|Title||The Genome of the Western Clawed Frog Xenopus tropicalis |
|Publication Type||Journal Article |
|Year of Publication||2010 |
|Authors||Hellsten, U., R. M. Harland, M. J. Gilchrist, D. Hendrix, J. Jurka, V. Kapitonov, I. Ovcharenko, N. H. Putnam, S. Shu, L. Taher, I. L. Blitz, B. Blumberg, D. S. Dichmann, I. Dubchak, E. Amaya, J. C. Detter, R. Fletcher, D. S. Gerhard, D. Goodstein, T. Graves, I. V. Grigoriev, J. Grimwood, T. Kawashima, E. Lindquist, S. M. Lucas, P. E. Mead, T. Mitros, H. Ogino, Y. Ohta, A. V. Poliakov, N. Pollet, J. Robert, A. Salamov, A. K. Sater, J. Schmutz, A. Terry, P. D. Vize, W. C. Warren, D. Wells, A. Wills, R. K. Wilson, L. B. Zimmerman, A. M. Zorn, R. Grainger, T. Grammer, M. K. Khokha, P. M. Richardson, and D. S. Rokhsar |
|Pagination||633 - 636 |
|Date Published||04/2010 |
The western clawed frog Xenopus tropicalis is an important model for vertebrate development that combines experimental advantages of the African clawed frog Xenopus laevis with more tractable genetics. Here we present a draft genome sequence assembly of X. tropicalis. This genome encodes over 20,000 protein-coding genes, including orthologs of at least 1,700 human disease genes. Over a million expressed sequence tags validated the annotation. More than one-third of the genome consists of transposable elements, with unusually prevalent DNA transposons. Like other tetrapods, the genome contains gene deserts enriched for conserved non-coding elements. The genome exhibits remarkable shared synteny with human and chicken over major parts of large chromosomes, broken by lineage-specific chromosome fusions and fissions, mainly in the mammalian lineage.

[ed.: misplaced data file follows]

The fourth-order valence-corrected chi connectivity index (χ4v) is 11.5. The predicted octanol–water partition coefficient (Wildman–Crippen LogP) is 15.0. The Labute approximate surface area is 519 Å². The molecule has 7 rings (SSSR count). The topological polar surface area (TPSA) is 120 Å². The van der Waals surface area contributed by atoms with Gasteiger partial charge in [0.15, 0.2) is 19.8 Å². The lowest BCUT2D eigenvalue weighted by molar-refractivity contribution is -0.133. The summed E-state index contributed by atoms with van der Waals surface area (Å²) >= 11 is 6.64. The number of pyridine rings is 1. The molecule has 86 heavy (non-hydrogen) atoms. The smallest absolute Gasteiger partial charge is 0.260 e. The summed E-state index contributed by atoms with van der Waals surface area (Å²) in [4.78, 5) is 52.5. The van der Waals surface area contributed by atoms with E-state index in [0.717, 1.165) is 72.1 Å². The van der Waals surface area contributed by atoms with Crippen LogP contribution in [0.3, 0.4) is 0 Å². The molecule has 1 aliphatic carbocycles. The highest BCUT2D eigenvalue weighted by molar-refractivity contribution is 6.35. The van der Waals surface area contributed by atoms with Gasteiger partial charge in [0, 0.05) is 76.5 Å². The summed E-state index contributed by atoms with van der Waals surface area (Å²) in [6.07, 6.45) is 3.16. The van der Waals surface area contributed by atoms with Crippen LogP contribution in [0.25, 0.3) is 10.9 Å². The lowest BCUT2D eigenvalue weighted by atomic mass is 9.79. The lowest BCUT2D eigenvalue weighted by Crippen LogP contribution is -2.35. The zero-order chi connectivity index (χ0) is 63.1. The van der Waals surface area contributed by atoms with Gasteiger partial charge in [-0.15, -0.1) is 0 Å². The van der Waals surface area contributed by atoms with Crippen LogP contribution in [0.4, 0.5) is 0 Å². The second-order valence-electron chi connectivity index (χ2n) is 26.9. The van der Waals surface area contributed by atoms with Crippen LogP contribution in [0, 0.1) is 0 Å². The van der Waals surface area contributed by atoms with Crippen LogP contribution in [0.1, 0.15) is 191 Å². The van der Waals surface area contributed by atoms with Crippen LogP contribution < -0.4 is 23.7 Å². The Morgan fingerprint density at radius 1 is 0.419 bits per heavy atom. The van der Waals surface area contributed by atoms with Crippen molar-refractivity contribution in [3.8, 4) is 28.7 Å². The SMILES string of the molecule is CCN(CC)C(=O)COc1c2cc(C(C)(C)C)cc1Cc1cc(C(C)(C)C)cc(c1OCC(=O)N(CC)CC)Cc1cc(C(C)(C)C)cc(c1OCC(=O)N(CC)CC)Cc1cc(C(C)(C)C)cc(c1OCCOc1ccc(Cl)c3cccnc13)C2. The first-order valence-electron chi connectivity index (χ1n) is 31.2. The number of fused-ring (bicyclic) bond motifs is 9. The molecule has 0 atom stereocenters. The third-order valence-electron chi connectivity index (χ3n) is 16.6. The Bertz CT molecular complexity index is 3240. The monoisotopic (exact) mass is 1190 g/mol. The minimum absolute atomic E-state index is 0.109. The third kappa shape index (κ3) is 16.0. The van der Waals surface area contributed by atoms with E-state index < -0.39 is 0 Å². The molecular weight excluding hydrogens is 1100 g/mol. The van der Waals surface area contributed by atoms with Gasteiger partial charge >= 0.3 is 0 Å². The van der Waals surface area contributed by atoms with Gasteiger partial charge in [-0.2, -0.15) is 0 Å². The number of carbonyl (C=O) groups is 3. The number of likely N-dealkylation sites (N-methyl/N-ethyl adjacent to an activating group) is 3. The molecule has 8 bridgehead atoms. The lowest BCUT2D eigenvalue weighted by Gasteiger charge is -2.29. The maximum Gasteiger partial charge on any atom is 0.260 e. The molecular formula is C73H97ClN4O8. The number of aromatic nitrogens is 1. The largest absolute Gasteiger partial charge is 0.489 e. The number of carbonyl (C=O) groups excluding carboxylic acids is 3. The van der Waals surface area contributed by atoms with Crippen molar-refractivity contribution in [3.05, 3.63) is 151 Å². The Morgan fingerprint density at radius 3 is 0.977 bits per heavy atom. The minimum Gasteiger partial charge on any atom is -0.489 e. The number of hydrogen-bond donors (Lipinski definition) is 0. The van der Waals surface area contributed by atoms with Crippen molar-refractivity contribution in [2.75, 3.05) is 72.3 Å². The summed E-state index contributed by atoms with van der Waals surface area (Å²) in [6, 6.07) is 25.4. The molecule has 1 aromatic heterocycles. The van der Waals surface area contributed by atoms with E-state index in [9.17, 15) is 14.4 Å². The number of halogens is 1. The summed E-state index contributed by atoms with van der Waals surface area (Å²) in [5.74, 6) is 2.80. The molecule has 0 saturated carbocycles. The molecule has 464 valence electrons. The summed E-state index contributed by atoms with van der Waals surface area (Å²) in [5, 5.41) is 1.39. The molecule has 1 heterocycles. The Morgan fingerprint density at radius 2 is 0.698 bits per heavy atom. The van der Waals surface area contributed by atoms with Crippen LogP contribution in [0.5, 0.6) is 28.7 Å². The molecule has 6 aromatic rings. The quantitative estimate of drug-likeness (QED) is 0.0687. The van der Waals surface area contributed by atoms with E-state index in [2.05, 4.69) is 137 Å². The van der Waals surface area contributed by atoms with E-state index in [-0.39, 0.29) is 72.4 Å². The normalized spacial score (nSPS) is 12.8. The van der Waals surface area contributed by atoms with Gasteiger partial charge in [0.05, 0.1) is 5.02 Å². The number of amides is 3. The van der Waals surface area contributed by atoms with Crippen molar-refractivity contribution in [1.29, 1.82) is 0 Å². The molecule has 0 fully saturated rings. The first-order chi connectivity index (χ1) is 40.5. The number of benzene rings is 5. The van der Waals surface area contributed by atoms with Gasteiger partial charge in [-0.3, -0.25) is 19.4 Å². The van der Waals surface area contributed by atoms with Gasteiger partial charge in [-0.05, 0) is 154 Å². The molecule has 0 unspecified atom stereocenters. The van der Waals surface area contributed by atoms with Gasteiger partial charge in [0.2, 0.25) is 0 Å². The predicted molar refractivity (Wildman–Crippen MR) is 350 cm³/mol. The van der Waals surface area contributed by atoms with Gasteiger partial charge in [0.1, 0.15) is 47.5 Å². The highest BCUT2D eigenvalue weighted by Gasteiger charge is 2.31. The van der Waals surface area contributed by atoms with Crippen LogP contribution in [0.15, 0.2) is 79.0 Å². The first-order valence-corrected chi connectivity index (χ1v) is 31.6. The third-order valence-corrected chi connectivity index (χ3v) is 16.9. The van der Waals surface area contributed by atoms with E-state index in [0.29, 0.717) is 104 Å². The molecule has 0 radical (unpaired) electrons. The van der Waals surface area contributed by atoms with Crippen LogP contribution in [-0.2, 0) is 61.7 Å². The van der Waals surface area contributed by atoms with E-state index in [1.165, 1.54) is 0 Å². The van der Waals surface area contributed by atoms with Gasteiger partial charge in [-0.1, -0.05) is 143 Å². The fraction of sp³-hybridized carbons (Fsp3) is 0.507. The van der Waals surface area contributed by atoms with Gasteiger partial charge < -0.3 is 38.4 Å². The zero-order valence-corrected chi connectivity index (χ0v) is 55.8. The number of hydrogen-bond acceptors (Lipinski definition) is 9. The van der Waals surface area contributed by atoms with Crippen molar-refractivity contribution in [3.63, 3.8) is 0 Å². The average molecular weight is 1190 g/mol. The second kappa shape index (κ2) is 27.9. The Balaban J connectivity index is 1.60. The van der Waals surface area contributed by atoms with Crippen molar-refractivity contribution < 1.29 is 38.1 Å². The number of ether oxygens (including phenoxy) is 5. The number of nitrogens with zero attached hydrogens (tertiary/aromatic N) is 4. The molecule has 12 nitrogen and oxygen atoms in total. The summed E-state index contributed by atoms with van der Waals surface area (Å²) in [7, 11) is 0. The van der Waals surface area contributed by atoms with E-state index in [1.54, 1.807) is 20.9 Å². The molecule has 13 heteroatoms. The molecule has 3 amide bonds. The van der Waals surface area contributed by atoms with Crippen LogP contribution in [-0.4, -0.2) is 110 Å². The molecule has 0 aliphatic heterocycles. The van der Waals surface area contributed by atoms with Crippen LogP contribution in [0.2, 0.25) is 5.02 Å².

|Short Title||Science |